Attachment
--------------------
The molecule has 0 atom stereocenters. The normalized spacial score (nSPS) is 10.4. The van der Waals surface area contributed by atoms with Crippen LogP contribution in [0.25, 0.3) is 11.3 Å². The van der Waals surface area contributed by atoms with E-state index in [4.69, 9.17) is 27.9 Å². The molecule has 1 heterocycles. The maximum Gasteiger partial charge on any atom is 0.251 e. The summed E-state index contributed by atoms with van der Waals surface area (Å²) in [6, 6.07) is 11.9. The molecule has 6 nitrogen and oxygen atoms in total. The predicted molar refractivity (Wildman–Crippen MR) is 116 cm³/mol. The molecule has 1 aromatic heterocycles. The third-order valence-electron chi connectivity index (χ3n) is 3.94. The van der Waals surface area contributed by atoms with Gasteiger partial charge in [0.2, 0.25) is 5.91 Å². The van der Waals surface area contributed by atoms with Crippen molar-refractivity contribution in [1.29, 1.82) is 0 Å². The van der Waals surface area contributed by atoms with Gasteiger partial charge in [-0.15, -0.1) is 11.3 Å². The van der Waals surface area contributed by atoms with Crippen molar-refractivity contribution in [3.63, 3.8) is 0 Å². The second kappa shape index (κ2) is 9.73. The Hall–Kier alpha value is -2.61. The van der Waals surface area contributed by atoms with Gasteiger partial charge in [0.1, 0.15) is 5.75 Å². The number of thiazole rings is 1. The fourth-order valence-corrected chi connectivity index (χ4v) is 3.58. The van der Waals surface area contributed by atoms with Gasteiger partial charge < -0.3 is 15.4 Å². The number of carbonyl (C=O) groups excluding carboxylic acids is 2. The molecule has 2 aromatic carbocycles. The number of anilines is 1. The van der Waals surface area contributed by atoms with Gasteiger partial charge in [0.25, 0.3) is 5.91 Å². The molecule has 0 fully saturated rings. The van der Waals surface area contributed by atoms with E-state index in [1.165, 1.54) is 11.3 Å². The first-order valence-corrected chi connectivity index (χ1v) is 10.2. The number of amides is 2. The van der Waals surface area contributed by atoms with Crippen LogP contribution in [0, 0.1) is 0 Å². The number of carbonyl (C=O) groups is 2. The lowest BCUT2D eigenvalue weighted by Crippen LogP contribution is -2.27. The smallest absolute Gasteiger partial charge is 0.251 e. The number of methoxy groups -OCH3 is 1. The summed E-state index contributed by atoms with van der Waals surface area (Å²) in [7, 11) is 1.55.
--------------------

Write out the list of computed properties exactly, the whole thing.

The molecule has 0 atom stereocenters. The normalized spacial score (nSPS) is 10.4. The van der Waals surface area contributed by atoms with Crippen LogP contribution in [0.25, 0.3) is 11.3 Å². The van der Waals surface area contributed by atoms with E-state index in [4.69, 9.17) is 27.9 Å². The molecule has 1 heterocycles. The maximum Gasteiger partial charge on any atom is 0.251 e. The summed E-state index contributed by atoms with van der Waals surface area (Å²) in [6, 6.07) is 11.9. The molecule has 6 nitrogen and oxygen atoms in total. The predicted molar refractivity (Wildman–Crippen MR) is 116 cm³/mol. The molecule has 1 aromatic heterocycles. The third-order valence-electron chi connectivity index (χ3n) is 3.94. The van der Waals surface area contributed by atoms with Gasteiger partial charge in [0.2, 0.25) is 5.91 Å². The van der Waals surface area contributed by atoms with Crippen molar-refractivity contribution in [1.29, 1.82) is 0 Å². The van der Waals surface area contributed by atoms with Gasteiger partial charge in [-0.15, -0.1) is 11.3 Å². The van der Waals surface area contributed by atoms with Crippen molar-refractivity contribution in [3.63, 3.8) is 0 Å². The second kappa shape index (κ2) is 9.73. The Hall–Kier alpha value is -2.61. The van der Waals surface area contributed by atoms with Gasteiger partial charge in [0.1, 0.15) is 5.75 Å². The number of thiazole rings is 1. The fourth-order valence-corrected chi connectivity index (χ4v) is 3.58. The van der Waals surface area contributed by atoms with Gasteiger partial charge < -0.3 is 15.4 Å². The number of carbonyl (C=O) groups excluding carboxylic acids is 2. The molecule has 2 aromatic carbocycles. The number of anilines is 1. The van der Waals surface area contributed by atoms with Gasteiger partial charge in [0.25, 0.3) is 5.91 Å². The molecule has 0 fully saturated rings. The van der Waals surface area contributed by atoms with E-state index in [1.165, 1.54) is 11.3 Å². The first-order valence-corrected chi connectivity index (χ1v) is 10.2. The number of amides is 2. The van der Waals surface area contributed by atoms with Crippen LogP contribution in [0, 0.1) is 0 Å². The number of carbonyl (C=O) groups is 2. The lowest BCUT2D eigenvalue weighted by Crippen LogP contribution is -2.27. The smallest absolute Gasteiger partial charge is 0.251 e. The number of methoxy groups -OCH3 is 1. The summed E-state index contributed by atoms with van der Waals surface area (Å²) in [7, 11) is 1.55.